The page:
“Not at all, Morton, the song and the singer doth protest too much!  I will never be in love again, they say.  That’s something Hortense would say.  This is after an affair that had to end badly.  It was too painful at the end, to say see you later, or goodbye.  That doesn’t work, it’s never worth the pain.  Never again!  At least, never again for now.”

“Madam is right,” said the waitress.  It was very romantic.  The song and the singer were like Edith Piaf.  After the first performance, every one requested Jamais Jamais Jamais instead of Quando Quando Quando, even the Italian students, in fact the students more than anyone.  They planned to go back to Italy with their new discovery.  The cafe became famous.  So, they were going to rename the cafe Jamais Jamais Jamais.”

“But that didn’t happen that way?” said Laura.  “What happened?”

“Unfortunately, the singer and her boyfriend separated.”

“Did success spoil their relationship?”

“No, I don’t think so.  I think that at bottom they were first of all partners, and that their love relationship was secondary.  They were together, so why not be a couple, I suppose.  Anyway, the boyfriend left the relationship, the singer stayed, and it seemed that it would be unlucky to name the cafe after a relationship that ended.  So, they gave it the name of the singer, Café de la Chanteuse.”

“And your mother was a waitress here then?”  The young waitress nodded her head.  “And she stayed here after the guy left?”

“Well, in fact, she left at the same time as he did.”

“She did?”

“Yes.  In fact, the two of them became my parents.  But now that the singer is long gone, I took the old place of my mother.”

“Oh, yes.  And what do you do?  Are you a student?”

“Nope, I’m a waitress.  And I’m waiting for my prince someday.”


“Yes.  That’s my family history, that’s what we do.”

And at that, Laura exclaimed, “Me too!  Someday!”

And with that, the two women, one a little tall and a little bit redheaded and a little older, and the other a little short and a little brown haired and a little younger, kissed each other and looked at each other warmly, and them they turned around and scrutinized the crowd to find their prince.

Meanwhile, distractedly. Morton was whistling the melody of Jamais Jamais Jamais, and over the loudspeaker came the sound of Miles’ Davis’s trumpet, One Day My Prince Will Come.  A small shower started.


Et en français, la version originale:

                                     262 Jamais (corrections by Claude Convers)

En France, on dit que les meilleures promenades se terminent dans un café, surtout lorsqu’il y a une menace d’averse.  Et en cette saison, dans cette ville, il y a presque tous les jours une menace d’averse, même lorsque le ciel est clair.  En conséquence, les cafés de la ville sont prospères, comme aussi les magasins de parapluies et de bottes.  C’était donc à cause de ces deux choses, l’abri d’une averse, et pour continuer la conversation avec un verre, que les trois camarades du Département de Sociologie à l’Université de Lille se trouvèrent à table au Café De La Chanteuse.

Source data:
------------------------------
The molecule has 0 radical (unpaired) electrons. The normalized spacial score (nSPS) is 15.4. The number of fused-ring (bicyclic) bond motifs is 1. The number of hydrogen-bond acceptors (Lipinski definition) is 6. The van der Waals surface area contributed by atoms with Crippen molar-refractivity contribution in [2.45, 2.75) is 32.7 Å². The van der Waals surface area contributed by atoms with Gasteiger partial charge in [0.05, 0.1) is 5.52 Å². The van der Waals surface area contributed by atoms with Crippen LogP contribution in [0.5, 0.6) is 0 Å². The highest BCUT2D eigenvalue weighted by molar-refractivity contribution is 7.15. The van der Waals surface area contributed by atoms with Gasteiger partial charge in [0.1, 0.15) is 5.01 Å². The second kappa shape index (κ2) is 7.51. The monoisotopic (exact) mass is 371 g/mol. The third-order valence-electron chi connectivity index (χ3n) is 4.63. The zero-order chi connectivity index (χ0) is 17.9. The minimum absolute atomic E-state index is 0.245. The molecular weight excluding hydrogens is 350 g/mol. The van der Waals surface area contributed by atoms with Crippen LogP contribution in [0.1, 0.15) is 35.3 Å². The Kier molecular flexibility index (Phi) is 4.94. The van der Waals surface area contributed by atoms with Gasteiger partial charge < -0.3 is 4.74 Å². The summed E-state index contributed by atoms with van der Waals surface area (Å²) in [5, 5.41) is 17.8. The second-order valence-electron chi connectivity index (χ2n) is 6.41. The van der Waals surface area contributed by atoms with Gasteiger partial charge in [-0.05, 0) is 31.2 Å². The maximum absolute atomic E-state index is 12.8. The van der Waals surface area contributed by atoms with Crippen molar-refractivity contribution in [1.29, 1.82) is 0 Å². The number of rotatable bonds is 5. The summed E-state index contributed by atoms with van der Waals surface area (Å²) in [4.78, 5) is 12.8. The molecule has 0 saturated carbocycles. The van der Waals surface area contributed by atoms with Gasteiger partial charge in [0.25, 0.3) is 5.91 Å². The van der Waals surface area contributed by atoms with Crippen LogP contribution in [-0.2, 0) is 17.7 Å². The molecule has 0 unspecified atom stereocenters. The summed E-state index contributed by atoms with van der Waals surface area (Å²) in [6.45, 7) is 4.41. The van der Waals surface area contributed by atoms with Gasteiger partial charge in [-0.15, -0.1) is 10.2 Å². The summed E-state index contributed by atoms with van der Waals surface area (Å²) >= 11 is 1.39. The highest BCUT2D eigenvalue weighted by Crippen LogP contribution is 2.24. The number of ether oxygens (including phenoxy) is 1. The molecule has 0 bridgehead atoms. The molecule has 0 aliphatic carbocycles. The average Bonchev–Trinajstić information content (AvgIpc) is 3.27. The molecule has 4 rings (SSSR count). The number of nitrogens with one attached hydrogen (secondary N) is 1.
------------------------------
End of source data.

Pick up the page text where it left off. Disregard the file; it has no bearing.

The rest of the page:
— Qui est cette chanteuse après qui ce café est nommé ?  Morton posa la question à la serveuse, une petite jeune femme avec des cheveux brun foncé et des yeux bleus-verts.  C’était une beauté, observa-t-il à lui-même.  Quelle silhouette !

— Ohhh, monsieur, il y a une histoire particulière de notre ville.  La voix de cette petite femme résonnait comme du miel.

— Ah, bon, mademoiselle, nous ne sommes pas d’ici, alors on aimerait bien [] entendre l’histoire.  Vous avez le temps ?  Je sais qu’il y a du monde ici, avant [] l’averse.

— Je doute d’une averse, Monsieur ! dit la serveuse.  On dit qu’il y a une menace d’averse et tout le monde pense que c’est un bon moment pour prendre un verre.  Je pense que s’il y avait trop de soleil on dirait que c’est un bon moment pour prendre un verre pour se protéger d’un coup de soleil.  C’est une bonne entreprise, ce café, n’est-ce pas ?

— Il y a une histoire ? dit Laura.

— Ah, oui, l’histoire, dit la serveuse.  Elle s’assit sur la quatrième chaise, à table, très à l’aise. Une fois, il y avait une petite dame/femme, pas plus grande que moi, assez petite, et elle pouvait chanter comme Edith Piaf.  Des vrais moineaux, les deux.  Et elle et son copain écrivaient beaucoup de chansons, sur les saisons, sur la mer, et surtout sur l’amour, bien sûr.  Ils étaient jeunes et ils étaient français.  En tout cas, à l’époque, il y avait une chanson italienne très populaire, [] Quando Quando Quando !  Vous savez, ça veut dire Quand Quand Quand en français.  Et [] cet été il y avait beaucoup d’italiennes, ici dans la ville — il y avait des cours de français ici pour les italiennes, beaucoup de jeunes femmes italiennes [] avaient besoin d’apprendre le français pour le travail, j’imagine.  Après les cours, d’habitude les italiennes venaient ici pour prendre des verres et manger - trop de pizza, en fait, trop de pizza, de pizza dégoutante, notre ville est bien connue pour la pizza qui ressemble à du pneu.  Mais, en tout cas, le café avait son petit groupe qui jouait ici, et ils en avaient marre des demandes pour cette chanson, Quando Quando Quando.  Tous les habitants, surtout ma mère, qui était serveuse ici comme moi aujourd’hui, tous les français détestaient cette chanson épouvantable.

— Mais quoi faire ?  Les jeunes clientes demandaient la chanson de leur pays, elles payaient leurs verres et leurs pizzas en carton dégoutantes, et elles voulaient leur chanson.

— Qu’est-ce qu’on [] fait ? dit Juliette.  Le client a toujours raison, n’est-ce pas ?

— Ici en France ?  Vous parlez le français parfaitement, madame, mais est-ce [] possible que vous puissiez être, en réalité, américaine ?  C’est un mythe américain, je pense.  Ici en France, les serveurs sont les rois, certainement !

— Les musiciens ont refusé de la jouer ? dit Morton.